Second in damage only to termites, powderpost beetles can do a number on your home’s wooden structure, its furniture, fencing, and more. Hard, soft, old, new—powderpost beetles aren’t picky and will eat nearly any type of wood. They’re known to damage books and other valuables like paintings, too.

It goes like this: the adults of these wood-boring beetles lay eggs in the pores of wood items. These develop into larvae which feed on the wood from the inside out, eventually exiting via small pinholes after maturing into adults. Their life cycle is remarkably slow, often taking years to go from egg to adult. The adults live only a few days, long enough to lay eggs, and then the whole destructive cycle starts over again. The good news: it usually takes a significant amount of time for powderpost beetles to do serious damage. The bad news: because they eat and grow slowly, you likely won’t notice them until it’s too late.

Think you have powderpost beetles? Just looking for prevention? We have you covered. Here’s how to spot, prevent, and get rid of powderpost beetles naturally.


Because they grow slowly and their damage happens over longer periods of time, powderpost beetles aren’t always easy to spot. In fact, it can take years before you notice they’re around. Here’s what to look for:

  • Small round holes about ⅛ inch or smaller. This is where the beetles exit the wood once they mature.
  • The most obvious sign of a powderpost post beetle problem is the appearance of frass, which is essentially sawdust mixed with the beetle’s waste. In fact, this powdery debris is where the beetles get their name. This is usually found near the wood where the beetles are hiding.
  • Grooves or small tunnels carved into the side of wooden items. You’ll likely notice frass nearby, too.


Preventing a powderpost beetle issue is rather straightforward. Here are some simple steps you can take to keep them away from your home and out of your wooden items.

  • Before bringing home rough-cut or raw lumber, inspect it for signs of pest activity, including damage like holes and carved tunnels.
  • Request that rough-cut and raw lumber be kiln dried before bringing it home.
  • Treat fencing, decks, furniture, garden boxes, and other wooden structures with a long-lasting wood protectant like Cedarshield. Powderpost beetles will almost never inhabit treated wood.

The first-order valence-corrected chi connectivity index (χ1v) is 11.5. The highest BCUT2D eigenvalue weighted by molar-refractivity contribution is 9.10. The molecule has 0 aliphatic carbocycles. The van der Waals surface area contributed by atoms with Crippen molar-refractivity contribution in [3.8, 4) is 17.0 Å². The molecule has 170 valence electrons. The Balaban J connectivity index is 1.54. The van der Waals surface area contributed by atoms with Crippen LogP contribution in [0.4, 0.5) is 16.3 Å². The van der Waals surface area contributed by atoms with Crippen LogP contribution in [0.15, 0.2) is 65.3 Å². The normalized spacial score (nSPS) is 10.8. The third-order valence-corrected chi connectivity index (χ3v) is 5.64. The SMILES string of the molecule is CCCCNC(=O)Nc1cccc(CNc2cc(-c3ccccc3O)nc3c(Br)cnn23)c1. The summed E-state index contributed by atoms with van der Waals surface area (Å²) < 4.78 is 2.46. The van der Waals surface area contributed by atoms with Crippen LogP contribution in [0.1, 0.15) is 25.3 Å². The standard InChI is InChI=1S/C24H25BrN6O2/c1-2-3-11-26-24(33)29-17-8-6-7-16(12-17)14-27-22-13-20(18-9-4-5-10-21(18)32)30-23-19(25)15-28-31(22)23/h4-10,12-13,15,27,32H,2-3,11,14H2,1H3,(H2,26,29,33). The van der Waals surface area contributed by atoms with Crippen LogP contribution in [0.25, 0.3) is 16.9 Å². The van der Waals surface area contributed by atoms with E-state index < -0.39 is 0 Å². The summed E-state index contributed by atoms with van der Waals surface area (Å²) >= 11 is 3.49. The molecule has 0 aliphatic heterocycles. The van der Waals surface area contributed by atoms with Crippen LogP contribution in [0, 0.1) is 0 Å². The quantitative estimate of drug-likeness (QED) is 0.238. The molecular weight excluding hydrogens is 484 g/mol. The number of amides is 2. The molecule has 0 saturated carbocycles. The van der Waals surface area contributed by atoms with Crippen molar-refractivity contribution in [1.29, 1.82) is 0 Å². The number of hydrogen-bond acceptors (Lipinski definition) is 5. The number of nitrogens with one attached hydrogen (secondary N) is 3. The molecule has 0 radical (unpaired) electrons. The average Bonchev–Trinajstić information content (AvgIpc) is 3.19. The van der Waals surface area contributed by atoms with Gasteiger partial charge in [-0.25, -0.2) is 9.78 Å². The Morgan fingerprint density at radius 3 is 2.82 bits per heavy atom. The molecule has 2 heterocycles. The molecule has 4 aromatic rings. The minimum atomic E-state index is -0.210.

• Avoid storing wooden items outdoors, such as in an outbuilding or barn.
  • Sanding and varnishing tends to make most wood unappetizing to powderpost beetles and other wood-boring insects.


If it looks like you have powderpost beetles after reading the info above, don’t worry. It’s not ideal, but these pests are not that difficult to manage and are slow-working when it comes to damaging your wood. The below natural approaches will help you solve your powderpost problem without resorting to poisonous pesticides that could harm your family and pets.

In addition to helping prevent powderpost beetle problems, kiln drying can also be used after the fact to get rid of an ongoing issue. All you’ll need to do is take infested items to a local sawmill and have them kiln dried.

Powderpost beetles will not inhabit wood that’s been thoroughly treated to remove and protect against moisture, which is why it’s a great way to prevent them. Thankfully, this same approach can be used to kill or seal up beetles hidden deep inside.

Using a wood treatment like Cedarshield, which removes all moisture from the wood and strengthens it against rot, decay, and warping, thoroughly treat all wooden items housing powderpost beetles. It’s that easy.



It might not work for furniture or structural wood, but freezing is an easy, free way to rid smaller items of powderpost beetles. Simply place them in a freezer for 72 hours, ideally at about 0°F. In rare cases, some eggs could survive the freezing so make sure to monitor the wood for damage and other signs of beetles over the next few months.

There’s no need for the toxic stuff. Using a family and pet-safe insecticide like Cedarcide All-Purpose Bug Spray, spray any beetles you see directly for immediate results. For smaller items you fear may have powderpost beetles, spray them every few weeks with Cedarcide All-Purpose Bug Spray to limit damage and prevent future issues.


Corinna Henderson